How we test mpg and emissions
By Adrian Porter
How we test mpg and emissions May 2012
Want to know your car’s real mpg? We reveal why official figures can’t be trusted and how Which? mpg tests are more realistic.
Cars with the best mpg offer the greatest savings on fuel. Which? research has discovered that the difference between the most and least fuel-efficient medium-sized hatchback is more than £800 a year – enough money for a holiday.
But the key to saving fuel is getting to the real mpg figures, as our tests show the advertised figures can’t usually be trusted.
Which? car tests discover not only a car’s true mpg, but also how reliable it is, the usable boot and passenger space, and how easy it is to drive. Find a brilliant new or used car – we reveal the best cars.
Claimed mpg figures explained
Car manufacturers are required to publish fuel economy figures (usually expressed as miles per gallon, or ‘mpg’), along with exhaust emissions data (air pollution), each time they launch a new car. These are the figures you tend to see in adverts and brochures.
And up until 1 September 2017, these figures all come from the previous European Commission test protocol, the NEDC (New European Driving Cycle) which has been widely criticised as easy to dupe, open to loopholes and not being challenging for modern cars.
The same test cycle was also used to derive how much air pollution, such as NOx (oxides of nitrogen) and particulate matter, cars create while driving. You can read more about the different emissions and their effects, as well as find out which cars are the dirtiest, in our car emissions explained guide.
Fuel economy figures are split into three different categories:
- Urban represents towns and city driving.
- Extra urban refers to driving outside of towns and cities.
- Combined merges urban and extra urban together to give an overall average. This is the figure you’ll most likely see in adverts and promotions.
New official mpg and emission tests from September 2017
With support from our own ‘Come clean on fuel claims’ campaign, brand new generations of cars released after 1 September 2017 (and those that undergo significant facelifts), will be subject to the Worldwide-Harmonised Light vehicles Test Procedure (WLTP). All remaining new cars have to go through the WLTP as of 1 September 2018.
This is a positive step forward, as its a more challenging and realistic test, and one that Which? has been using for years as part of our independent research into fuel economy and emissions.
The toughness of the test should help produce more realistic fuel economy figures. Also, according to the NGO, Transport and Environment, the new test’s conditions will also close the old loopholes that manufacturers could have exploited in the past to gain better results (scroll downfor what these loopholes were).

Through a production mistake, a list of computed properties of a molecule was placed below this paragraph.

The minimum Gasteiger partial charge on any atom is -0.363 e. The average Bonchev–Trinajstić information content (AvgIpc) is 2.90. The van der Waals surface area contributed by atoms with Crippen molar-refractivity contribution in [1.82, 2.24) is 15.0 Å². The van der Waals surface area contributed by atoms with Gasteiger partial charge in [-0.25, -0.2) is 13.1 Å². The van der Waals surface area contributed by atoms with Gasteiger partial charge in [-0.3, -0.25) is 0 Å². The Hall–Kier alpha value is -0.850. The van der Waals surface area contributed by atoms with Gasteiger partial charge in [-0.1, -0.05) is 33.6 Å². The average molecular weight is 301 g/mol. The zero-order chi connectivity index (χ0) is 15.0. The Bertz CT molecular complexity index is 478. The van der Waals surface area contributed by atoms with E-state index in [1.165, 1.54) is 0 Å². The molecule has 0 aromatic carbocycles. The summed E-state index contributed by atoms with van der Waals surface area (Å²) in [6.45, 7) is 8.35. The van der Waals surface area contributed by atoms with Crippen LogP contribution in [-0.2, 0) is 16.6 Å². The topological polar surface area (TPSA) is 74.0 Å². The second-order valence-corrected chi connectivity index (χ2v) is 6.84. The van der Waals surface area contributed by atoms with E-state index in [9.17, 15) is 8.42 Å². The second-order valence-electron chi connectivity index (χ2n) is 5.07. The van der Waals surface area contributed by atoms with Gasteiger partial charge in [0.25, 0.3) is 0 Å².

But whereas the NEDC measured both fuel economy and emissions, the WLTP will only be used to measure CO2 output and fuel economy. Emissions will be measured by the new Real Driving Emissions (RDE) test.
RDE – new emissions tests
The new Real Driving Emissions (RDE) tests are used to measure ‘real-world’ emission levels of NOx (oxides of nitrogen) and PN (Particulate Number).
Unlike the WLTP, which is carried out in a lab to ensure comparable results, RDE tests will take place outside and be measured using a PEMS machine (Portable Emissions Measurement system).
RDE dates and conformity factors
Same as the WLTP, all brand new generations of cars released after 1 September 2017 will be RDE tested. But whereas all other new cars will go through the WLTP as of 1 September 2018, they won’t have to be RDE tested until 1 September 2019.
RDE tests also have a conformity factor, which in essence means a car can produce more than the actual limit of emissions in tests.
Currently, all new diesel cars sold today must emit less than 0.08 g/km of NOx to meet the latest emission limit (known as Euro 6). But in the RDE, until the end of 2019, a conformity factor (CF) of 2.1 applies.
This means cars can produce 2.1 times this limit, or 0.168 g/km of NOx in RDE tests, and still be sold in the UK and Europe.
From 2020, that conformity factor changes to 50%. With the current limit, that means cars will be able to emit up to 0.12 g/km in RDE tests and be declared legal to be sold.
The conformity factor is there partly because results gathered from PEMs testing will vary, as it will be influenced by factors such as temperature and traffic conditions.
While the conformity factor does seem lenient, manufacturers may not have it easy. From our own lab-based tests, the amount of NOx we’ve measured from cars that officially meet Euro 6 is 0.24 g/km.
This is exactly twice as much as the new 2020 limit, and is still noticeably more excessive than the 2017-2019 limit.
Despite the conformity factors, the RDE and WLTP should help bring about more realistic emission and fuel economy figures – but how more realistic remains to be seen.
How Which? finds a car’s real mpgAs with the official cycle, the Which? fuel economy test is carried out on a rolling road in a lab. This simulates wind resistance and allows the test to be repeated in the same way in the exact same environment, as we use the same lab for each car test.
£800+The difference in annual fuel costs between the most and least-efficient medium-sized cars, as revealed by Which? tests.
We use the Worldwide-harmonised Light vehicles Test Procedure (WLTP) cycle, running both a ‘cold cycle’, where the engine is cold, and a ‘hot cycle’ where the engine is already warm.
We also have a motorway-driving cycle where we accelerate up to, and sustain, motorway speeds. This cycle catches out a lot of cars that are efficient at low speeds but burn a lot of fuel on the motorway.
If you do a lot of miles, remember to check out the motorway mpg figure that we publish in every one of our independent car reviews.
We also set the conditions of the test to be as realistic as possible: